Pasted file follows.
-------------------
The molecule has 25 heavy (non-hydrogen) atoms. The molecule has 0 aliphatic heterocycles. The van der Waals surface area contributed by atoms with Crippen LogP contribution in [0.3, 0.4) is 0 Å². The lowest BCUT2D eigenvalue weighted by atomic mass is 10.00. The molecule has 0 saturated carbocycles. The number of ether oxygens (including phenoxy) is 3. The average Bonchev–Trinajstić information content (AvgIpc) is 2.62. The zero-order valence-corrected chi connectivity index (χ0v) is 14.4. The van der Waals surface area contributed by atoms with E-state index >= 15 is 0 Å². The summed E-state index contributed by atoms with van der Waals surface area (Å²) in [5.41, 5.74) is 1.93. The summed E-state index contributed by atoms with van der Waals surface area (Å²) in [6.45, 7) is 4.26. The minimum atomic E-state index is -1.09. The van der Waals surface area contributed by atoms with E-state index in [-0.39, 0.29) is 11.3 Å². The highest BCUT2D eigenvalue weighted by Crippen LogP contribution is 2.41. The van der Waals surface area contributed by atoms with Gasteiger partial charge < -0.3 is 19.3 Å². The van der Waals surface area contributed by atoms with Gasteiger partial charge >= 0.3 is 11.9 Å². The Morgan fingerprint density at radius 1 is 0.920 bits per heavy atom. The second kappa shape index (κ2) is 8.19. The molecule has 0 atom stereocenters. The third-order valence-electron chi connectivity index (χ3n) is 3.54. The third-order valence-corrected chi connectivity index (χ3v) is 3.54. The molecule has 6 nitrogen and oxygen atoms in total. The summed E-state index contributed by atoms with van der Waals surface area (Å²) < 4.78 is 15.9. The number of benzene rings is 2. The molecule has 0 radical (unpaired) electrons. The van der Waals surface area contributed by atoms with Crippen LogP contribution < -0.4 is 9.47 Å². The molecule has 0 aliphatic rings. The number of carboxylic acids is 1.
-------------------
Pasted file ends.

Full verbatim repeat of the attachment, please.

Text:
The molecule has 25 heavy (non-hydrogen) atoms. The molecule has 0 aliphatic heterocycles. The van der Waals surface area contributed by atoms with Crippen LogP contribution in [0.3, 0.4) is 0 Å². The lowest BCUT2D eigenvalue weighted by atomic mass is 10.00. The molecule has 0 saturated carbocycles. The number of ether oxygens (including phenoxy) is 3. The average Bonchev–Trinajstić information content (AvgIpc) is 2.62. The zero-order valence-corrected chi connectivity index (χ0v) is 14.4. The van der Waals surface area contributed by atoms with E-state index >= 15 is 0 Å². The summed E-state index contributed by atoms with van der Waals surface area (Å²) in [5.41, 5.74) is 1.93. The summed E-state index contributed by atoms with van der Waals surface area (Å²) in [6.45, 7) is 4.26. The minimum atomic E-state index is -1.09. The van der Waals surface area contributed by atoms with E-state index in [-0.39, 0.29) is 11.3 Å². The highest BCUT2D eigenvalue weighted by Crippen LogP contribution is 2.41. The van der Waals surface area contributed by atoms with Gasteiger partial charge < -0.3 is 19.3 Å². The van der Waals surface area contributed by atoms with Gasteiger partial charge >= 0.3 is 11.9 Å². The Morgan fingerprint density at radius 1 is 0.920 bits per heavy atom. The second kappa shape index (κ2) is 8.19. The molecule has 0 atom stereocenters. The third-order valence-electron chi connectivity index (χ3n) is 3.54. The third-order valence-corrected chi connectivity index (χ3v) is 3.54. The molecule has 6 nitrogen and oxygen atoms in total. The summed E-state index contributed by atoms with van der Waals surface area (Å²) < 4.78 is 15.9. The number of benzene rings is 2. The molecule has 0 radical (unpaired) electrons. The van der Waals surface area contributed by atoms with Crippen LogP contribution < -0.4 is 9.47 Å². The molecule has 0 aliphatic rings. The number of carboxylic acids is 1.